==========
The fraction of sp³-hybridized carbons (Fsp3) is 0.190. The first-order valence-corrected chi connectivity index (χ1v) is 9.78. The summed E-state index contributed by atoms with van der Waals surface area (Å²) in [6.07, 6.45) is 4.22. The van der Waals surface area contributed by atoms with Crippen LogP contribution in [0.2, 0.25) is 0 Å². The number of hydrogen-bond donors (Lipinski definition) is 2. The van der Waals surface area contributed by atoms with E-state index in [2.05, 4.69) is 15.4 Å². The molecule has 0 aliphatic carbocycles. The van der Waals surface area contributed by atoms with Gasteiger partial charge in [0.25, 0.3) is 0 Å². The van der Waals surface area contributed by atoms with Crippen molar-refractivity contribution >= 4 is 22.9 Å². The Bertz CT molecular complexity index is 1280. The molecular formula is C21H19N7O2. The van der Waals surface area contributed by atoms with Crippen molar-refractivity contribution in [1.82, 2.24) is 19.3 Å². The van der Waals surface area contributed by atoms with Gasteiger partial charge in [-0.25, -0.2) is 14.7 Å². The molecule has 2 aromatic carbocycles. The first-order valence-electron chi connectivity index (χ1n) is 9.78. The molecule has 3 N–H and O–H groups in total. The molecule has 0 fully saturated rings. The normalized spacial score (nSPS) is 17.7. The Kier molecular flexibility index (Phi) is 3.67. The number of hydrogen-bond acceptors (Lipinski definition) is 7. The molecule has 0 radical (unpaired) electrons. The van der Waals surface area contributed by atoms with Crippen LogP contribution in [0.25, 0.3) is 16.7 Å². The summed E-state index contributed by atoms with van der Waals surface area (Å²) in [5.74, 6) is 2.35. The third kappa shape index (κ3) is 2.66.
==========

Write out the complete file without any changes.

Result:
The fraction of sp³-hybridized carbons (Fsp3) is 0.190. The first-order valence-corrected chi connectivity index (χ1v) is 9.78. The summed E-state index contributed by atoms with van der Waals surface area (Å²) in [6.07, 6.45) is 4.22. The van der Waals surface area contributed by atoms with Crippen LogP contribution in [0.2, 0.25) is 0 Å². The number of hydrogen-bond donors (Lipinski definition) is 2. The van der Waals surface area contributed by atoms with E-state index in [2.05, 4.69) is 15.4 Å². The molecule has 0 aliphatic carbocycles. The van der Waals surface area contributed by atoms with Gasteiger partial charge in [0.25, 0.3) is 0 Å². The van der Waals surface area contributed by atoms with Crippen molar-refractivity contribution >= 4 is 22.9 Å². The Bertz CT molecular complexity index is 1280. The molecular formula is C21H19N7O2. The van der Waals surface area contributed by atoms with Crippen molar-refractivity contribution in [1.82, 2.24) is 19.3 Å². The van der Waals surface area contributed by atoms with Gasteiger partial charge in [-0.25, -0.2) is 14.7 Å². The molecule has 2 aromatic carbocycles. The first-order valence-electron chi connectivity index (χ1n) is 9.78. The molecule has 3 N–H and O–H groups in total. The molecule has 0 fully saturated rings. The normalized spacial score (nSPS) is 17.7. The Kier molecular flexibility index (Phi) is 3.67. The number of hydrogen-bond acceptors (Lipinski definition) is 7. The molecule has 0 radical (unpaired) electrons. The van der Waals surface area contributed by atoms with Crippen LogP contribution in [0.25, 0.3) is 16.7 Å². The summed E-state index contributed by atoms with van der Waals surface area (Å²) in [5.74, 6) is 2.35. The third kappa shape index (κ3) is 2.66.